In the row between the Government and the directors of Royal Bank of Scotland (RBS), which side is behaving unreasonably? The context is this. The Government has been asked to provide substantial extra funds so that the bank can continue to trade. As a result the Government stake in the share capital is set to rise from 70 per cent to 84 per cent. As one of the conditions of its support the Government has said its approval must be sought before staff bonuses for 2009 can be paid out. In particular it wants to know the quantum and shape of the bonus pool.
This is a reasonable request. In the first place, the supplier of new capital has considerable latitude as to what conditions it can impose. The Government has a perfect right to ensure that the terms reflect its preoccupations with public opinion. Moreover, the expected size of the bonus pool – £1.5bn – is significant compared with the £5bn profits that are likely to be made by the investment arm of RBS, where most of the bonuses are paid.
The Government must also have ruefully reflected that the bank's improved profitability – and thus the rise in the size of bonus pool – reflects no special achievements by the bankers concerned but rather the very low cost of money. And in turn the sharp reductions in interest rates that have produced this situation have been necessary steps in reviving an economy brought low by the overtrading of banks such as RBS in the 10 years ending in the late summer of 2007. This then is a further demonstration of the banks' skills in reaping rewards from circumstances in which they should be the losers.
The directors of RBS make two responses. In the first place they say that this requirement (supervision of the bonus pool) may adversely impact RBS's ability to attract and retain senior managers and other key employees and thereby place RBS at a significant competitive disadvantage against its competitors. And this, of course, would adversely affect the value of the bank and its shares and taxpayers' interests.
There is certainly a discussion to be had here, the basis of which would be a thorough examination of individual bonus awards. What are the contractual arrangements? What exactly are market rates telling us? Is the general level of bank profitability likely to be maintained in view of the stricter regulations that are coming along? Does it even matter if the bank exits from certain activities because it declines to pay the going rate? The board's remuneration committee must publish the conclusions of such an analysis with the annual report. The Government as the majority shareholder cannot receive information that isn't available to the minority shareholders.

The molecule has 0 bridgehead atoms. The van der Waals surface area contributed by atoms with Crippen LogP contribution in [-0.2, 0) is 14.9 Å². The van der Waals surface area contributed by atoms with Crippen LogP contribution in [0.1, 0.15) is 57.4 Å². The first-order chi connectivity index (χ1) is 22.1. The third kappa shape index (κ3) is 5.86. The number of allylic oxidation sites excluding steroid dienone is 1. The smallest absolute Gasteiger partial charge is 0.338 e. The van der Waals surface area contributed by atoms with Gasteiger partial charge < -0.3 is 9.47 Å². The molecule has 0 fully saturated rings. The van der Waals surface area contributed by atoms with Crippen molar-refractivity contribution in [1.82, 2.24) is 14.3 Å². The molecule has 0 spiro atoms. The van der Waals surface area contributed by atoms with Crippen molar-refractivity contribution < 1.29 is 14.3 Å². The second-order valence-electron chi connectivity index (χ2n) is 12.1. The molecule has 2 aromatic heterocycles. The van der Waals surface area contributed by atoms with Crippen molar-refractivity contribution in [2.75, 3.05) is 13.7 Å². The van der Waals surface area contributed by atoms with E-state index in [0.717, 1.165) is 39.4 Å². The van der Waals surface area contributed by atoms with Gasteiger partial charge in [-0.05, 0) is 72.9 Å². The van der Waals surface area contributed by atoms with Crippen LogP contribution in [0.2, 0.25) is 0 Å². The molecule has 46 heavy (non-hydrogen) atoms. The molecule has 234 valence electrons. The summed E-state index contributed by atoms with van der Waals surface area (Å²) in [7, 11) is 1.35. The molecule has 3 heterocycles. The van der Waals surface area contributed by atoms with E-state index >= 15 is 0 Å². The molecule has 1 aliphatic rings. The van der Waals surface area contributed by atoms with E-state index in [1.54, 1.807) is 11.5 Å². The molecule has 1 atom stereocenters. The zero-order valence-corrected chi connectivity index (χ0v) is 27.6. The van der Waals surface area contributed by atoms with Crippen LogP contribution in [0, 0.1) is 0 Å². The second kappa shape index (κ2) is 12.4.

The second response by the RBS directors is a bit hysterical. It is to claim that they would have to resign if they lost the power to set pay levels. This is true so far as it goes. But both sides have their fingers on triggers. If the Government as an 84 per cent shareholder believed – for whatever reason – that the board was intent on overpaying its staff and wouldn't take no for an answer, then the Government would have to vote the board out of office at a special meeting. Or the directors would resign first. The scene would be set for mutual destruction. Suddenly the directors wouldn't have jobs and the shareholders would have nobody to run their business. So this isn't going to happen. Everything will turn on a report to the annual meeting by the remuneration committee – or some similar procedure. The document would have to be negotiated between major shareholder and board and then set in front of all shareholders for their approval. For its part the Government would have to consider what exactly is acceptable to public opinion if carefully explained.
In my view, "acceptable" means payments should reward only genuine "value added" by the executives concerned and not just the fortunate market movements that no single individual can bring about. And the bonus should be paid only after a sufficient period has elapsed to establish that what seemed like a good deal when it was made has proved worthwhile in the fullness of time.
There is one more consideration. Seeing that many people all over the country have lost their jobs, that economic prospects have been blighted and that taxes will have to rise as a result of the widespread and persistent errors of bankers and the carelessness of financial regulators, both the Government and RBS owe it to the general public to reach a workable agreement. Anything less would not be just silly, careless or regrettable, but immoral.Reuse content